Tower – Campanile, Florence, Italy

The Campanile, also known as Giotto’s Tower, rises 270 feet. The tower was begun in the 1300s by the painter Giotto while the cathedral was still incomplete. Giotto sought to build the campanile as an independent, symbolic structure. It served as a symbol for a city renowned for technical perfection of its artists and craftsmen. As a sort of beacon, it was visible from every part of Florence – serving as an ideal axis.

Sculptural embellishments include four statues of prophets done by Donatello. Near ground level are several reliefs depicting Bible stories.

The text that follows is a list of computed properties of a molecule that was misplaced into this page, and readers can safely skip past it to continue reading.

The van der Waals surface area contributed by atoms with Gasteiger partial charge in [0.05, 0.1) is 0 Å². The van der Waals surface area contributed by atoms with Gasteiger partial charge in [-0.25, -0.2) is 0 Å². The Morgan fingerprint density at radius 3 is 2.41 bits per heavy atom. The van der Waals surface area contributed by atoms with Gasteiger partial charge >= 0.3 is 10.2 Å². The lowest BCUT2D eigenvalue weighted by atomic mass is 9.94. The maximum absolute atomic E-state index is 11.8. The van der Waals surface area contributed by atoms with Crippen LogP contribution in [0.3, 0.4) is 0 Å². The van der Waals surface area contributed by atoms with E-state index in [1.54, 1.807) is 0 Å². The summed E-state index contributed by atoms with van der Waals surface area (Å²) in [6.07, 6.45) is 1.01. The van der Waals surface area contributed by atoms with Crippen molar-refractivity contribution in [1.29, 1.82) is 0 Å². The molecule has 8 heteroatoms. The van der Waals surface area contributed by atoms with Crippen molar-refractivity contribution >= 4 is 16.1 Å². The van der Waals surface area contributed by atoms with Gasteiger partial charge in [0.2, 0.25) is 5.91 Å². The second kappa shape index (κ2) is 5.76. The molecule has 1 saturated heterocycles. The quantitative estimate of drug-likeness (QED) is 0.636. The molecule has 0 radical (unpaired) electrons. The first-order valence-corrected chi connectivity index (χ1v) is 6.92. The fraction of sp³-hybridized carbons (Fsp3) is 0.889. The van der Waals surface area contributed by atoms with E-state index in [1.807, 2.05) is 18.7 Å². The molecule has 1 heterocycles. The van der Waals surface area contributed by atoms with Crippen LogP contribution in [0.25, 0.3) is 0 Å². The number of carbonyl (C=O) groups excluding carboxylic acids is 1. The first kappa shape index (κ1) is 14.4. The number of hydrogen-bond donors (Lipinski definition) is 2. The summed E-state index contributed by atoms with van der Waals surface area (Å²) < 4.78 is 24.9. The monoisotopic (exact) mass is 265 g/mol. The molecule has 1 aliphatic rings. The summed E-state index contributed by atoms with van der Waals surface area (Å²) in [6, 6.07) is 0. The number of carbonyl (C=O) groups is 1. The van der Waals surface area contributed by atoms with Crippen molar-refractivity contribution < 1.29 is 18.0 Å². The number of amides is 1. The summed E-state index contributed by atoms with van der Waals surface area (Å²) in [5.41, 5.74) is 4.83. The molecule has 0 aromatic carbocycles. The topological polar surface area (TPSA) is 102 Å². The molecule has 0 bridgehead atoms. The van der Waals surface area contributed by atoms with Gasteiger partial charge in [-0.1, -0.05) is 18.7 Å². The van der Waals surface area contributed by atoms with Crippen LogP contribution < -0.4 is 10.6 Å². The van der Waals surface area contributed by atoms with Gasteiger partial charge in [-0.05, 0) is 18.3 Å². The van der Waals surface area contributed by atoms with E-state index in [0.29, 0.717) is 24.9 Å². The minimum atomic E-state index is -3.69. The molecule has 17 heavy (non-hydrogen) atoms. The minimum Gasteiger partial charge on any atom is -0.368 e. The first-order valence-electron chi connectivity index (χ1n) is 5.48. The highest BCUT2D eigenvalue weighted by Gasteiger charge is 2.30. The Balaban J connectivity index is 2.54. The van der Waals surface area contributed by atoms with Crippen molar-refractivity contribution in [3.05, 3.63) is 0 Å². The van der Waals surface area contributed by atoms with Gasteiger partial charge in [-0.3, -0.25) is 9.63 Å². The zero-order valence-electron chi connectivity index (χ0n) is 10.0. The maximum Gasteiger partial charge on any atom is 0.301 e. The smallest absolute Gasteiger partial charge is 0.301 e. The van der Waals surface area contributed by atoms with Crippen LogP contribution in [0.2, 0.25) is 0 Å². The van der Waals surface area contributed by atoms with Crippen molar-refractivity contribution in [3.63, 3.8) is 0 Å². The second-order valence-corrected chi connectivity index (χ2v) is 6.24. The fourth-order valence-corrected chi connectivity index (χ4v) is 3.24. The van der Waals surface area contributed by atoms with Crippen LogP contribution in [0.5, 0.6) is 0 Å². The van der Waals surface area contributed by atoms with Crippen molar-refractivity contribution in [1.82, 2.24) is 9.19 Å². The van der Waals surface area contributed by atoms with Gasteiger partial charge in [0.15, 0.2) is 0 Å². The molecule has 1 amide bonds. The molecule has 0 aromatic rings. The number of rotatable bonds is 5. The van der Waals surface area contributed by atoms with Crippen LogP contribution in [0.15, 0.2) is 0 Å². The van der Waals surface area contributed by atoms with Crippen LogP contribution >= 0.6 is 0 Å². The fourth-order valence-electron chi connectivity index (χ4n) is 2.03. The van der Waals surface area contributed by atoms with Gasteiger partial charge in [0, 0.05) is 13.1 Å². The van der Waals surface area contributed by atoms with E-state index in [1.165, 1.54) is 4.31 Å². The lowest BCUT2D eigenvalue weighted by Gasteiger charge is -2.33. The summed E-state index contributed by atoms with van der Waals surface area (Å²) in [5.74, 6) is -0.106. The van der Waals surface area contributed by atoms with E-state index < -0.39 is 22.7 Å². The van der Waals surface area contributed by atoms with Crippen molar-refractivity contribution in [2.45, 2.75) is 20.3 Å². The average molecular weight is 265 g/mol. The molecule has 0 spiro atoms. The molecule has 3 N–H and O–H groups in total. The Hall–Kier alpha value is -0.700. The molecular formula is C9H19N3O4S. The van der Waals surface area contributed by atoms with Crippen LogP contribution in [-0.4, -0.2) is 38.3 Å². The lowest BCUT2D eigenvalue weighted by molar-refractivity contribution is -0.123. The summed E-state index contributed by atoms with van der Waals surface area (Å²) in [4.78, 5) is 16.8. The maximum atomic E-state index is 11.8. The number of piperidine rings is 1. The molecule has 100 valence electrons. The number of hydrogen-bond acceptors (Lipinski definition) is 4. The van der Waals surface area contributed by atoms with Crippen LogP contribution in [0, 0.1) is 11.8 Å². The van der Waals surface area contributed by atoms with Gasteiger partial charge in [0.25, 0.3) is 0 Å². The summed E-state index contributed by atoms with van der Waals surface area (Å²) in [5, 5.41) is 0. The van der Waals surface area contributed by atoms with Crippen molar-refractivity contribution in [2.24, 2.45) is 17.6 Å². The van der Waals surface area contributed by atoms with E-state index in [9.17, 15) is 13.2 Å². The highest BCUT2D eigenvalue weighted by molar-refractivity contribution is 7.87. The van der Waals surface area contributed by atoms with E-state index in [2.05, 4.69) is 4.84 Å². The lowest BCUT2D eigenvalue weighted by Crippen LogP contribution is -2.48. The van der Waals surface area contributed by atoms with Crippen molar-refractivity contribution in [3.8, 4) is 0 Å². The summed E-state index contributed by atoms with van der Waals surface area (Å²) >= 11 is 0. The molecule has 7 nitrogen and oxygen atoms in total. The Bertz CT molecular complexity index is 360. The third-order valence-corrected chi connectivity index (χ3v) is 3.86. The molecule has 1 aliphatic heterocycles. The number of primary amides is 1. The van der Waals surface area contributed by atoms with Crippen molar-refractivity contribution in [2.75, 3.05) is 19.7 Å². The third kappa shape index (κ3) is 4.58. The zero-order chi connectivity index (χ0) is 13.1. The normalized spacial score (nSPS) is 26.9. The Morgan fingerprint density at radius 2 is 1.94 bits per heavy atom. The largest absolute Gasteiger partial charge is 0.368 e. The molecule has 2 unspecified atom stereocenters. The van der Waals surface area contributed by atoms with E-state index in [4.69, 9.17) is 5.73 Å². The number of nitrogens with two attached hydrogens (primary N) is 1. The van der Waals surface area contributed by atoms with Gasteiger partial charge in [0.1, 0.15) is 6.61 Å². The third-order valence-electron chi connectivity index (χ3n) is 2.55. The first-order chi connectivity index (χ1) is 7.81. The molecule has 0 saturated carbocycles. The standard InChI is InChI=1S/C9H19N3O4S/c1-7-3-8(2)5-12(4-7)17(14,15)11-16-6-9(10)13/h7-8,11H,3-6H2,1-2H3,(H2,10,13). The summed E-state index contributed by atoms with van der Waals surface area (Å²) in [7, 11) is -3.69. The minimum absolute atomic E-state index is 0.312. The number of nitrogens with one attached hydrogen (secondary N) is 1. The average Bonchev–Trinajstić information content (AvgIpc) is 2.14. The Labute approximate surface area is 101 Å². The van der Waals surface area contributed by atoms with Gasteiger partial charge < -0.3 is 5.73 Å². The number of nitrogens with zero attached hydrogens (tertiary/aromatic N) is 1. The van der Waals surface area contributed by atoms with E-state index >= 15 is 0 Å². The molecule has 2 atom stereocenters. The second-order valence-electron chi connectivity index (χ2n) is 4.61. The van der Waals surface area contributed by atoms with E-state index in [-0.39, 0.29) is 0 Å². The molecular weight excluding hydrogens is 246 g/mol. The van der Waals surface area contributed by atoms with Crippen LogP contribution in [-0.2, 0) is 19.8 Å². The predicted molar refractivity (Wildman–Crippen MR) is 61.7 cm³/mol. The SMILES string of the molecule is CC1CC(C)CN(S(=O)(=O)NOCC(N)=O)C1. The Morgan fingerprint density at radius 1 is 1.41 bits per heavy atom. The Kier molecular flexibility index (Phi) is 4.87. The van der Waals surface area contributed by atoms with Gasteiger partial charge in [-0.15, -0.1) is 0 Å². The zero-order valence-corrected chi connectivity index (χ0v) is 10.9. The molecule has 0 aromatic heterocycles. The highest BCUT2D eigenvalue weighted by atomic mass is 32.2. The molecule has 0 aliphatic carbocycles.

When Giotto died in 1337 only the first part of the tower was completed, up to the hexagonal panels carved by Andrea Pisano to Giotto’s design. Work stopped for two years, between 1348 and 1350. Following the Black Death the twoer was completed in 1359 by Francesco Talenti, a talented builder and designer of the large windows on the upper levels. The use of the two-light windows in the Sience style and the three-light windows with tympana give an elegant Gothic appearance without sacrificing the classical design.

After a climb of over 400 steps a large projecting terrace functions as a panoramic roof. This feature of Talenti’s design replace a spire in Giotto’s original plan.